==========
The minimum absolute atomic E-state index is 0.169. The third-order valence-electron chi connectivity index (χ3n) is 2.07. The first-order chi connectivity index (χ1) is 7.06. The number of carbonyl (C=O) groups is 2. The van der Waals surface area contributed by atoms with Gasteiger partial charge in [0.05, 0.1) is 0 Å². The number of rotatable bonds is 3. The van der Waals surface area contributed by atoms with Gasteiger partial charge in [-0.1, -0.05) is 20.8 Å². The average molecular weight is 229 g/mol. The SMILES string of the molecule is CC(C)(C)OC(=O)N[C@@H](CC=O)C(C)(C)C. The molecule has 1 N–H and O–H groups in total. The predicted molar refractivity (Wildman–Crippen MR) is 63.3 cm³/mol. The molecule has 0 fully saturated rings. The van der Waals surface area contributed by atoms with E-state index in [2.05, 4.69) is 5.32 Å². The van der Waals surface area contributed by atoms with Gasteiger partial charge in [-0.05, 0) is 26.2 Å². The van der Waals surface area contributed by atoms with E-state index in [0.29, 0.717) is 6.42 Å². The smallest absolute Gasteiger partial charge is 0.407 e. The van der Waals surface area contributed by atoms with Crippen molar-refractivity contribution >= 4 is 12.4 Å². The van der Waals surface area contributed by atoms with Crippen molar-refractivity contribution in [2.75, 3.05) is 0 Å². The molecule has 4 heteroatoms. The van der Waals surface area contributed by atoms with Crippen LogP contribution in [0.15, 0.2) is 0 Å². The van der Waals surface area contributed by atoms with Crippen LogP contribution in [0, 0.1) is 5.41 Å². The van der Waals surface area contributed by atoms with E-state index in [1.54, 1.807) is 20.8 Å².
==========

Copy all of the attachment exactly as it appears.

The minimum absolute atomic E-state index is 0.169. The third-order valence-electron chi connectivity index (χ3n) is 2.07. The first-order chi connectivity index (χ1) is 7.06. The number of carbonyl (C=O) groups is 2. The van der Waals surface area contributed by atoms with Gasteiger partial charge in [0.05, 0.1) is 0 Å². The number of rotatable bonds is 3. The van der Waals surface area contributed by atoms with Gasteiger partial charge in [-0.1, -0.05) is 20.8 Å². The average molecular weight is 229 g/mol. The SMILES string of the molecule is CC(C)(C)OC(=O)N[C@@H](CC=O)C(C)(C)C. The molecule has 1 N–H and O–H groups in total. The predicted molar refractivity (Wildman–Crippen MR) is 63.3 cm³/mol. The molecule has 0 fully saturated rings. The van der Waals surface area contributed by atoms with E-state index in [2.05, 4.69) is 5.32 Å². The van der Waals surface area contributed by atoms with Gasteiger partial charge in [-0.05, 0) is 26.2 Å². The van der Waals surface area contributed by atoms with E-state index in [0.29, 0.717) is 6.42 Å². The smallest absolute Gasteiger partial charge is 0.407 e. The van der Waals surface area contributed by atoms with Crippen molar-refractivity contribution >= 4 is 12.4 Å². The van der Waals surface area contributed by atoms with Crippen molar-refractivity contribution in [2.75, 3.05) is 0 Å². The molecule has 4 heteroatoms. The van der Waals surface area contributed by atoms with Crippen LogP contribution in [0.15, 0.2) is 0 Å². The van der Waals surface area contributed by atoms with Crippen LogP contribution in [0, 0.1) is 5.41 Å². The van der Waals surface area contributed by atoms with E-state index in [1.54, 1.807) is 20.8 Å².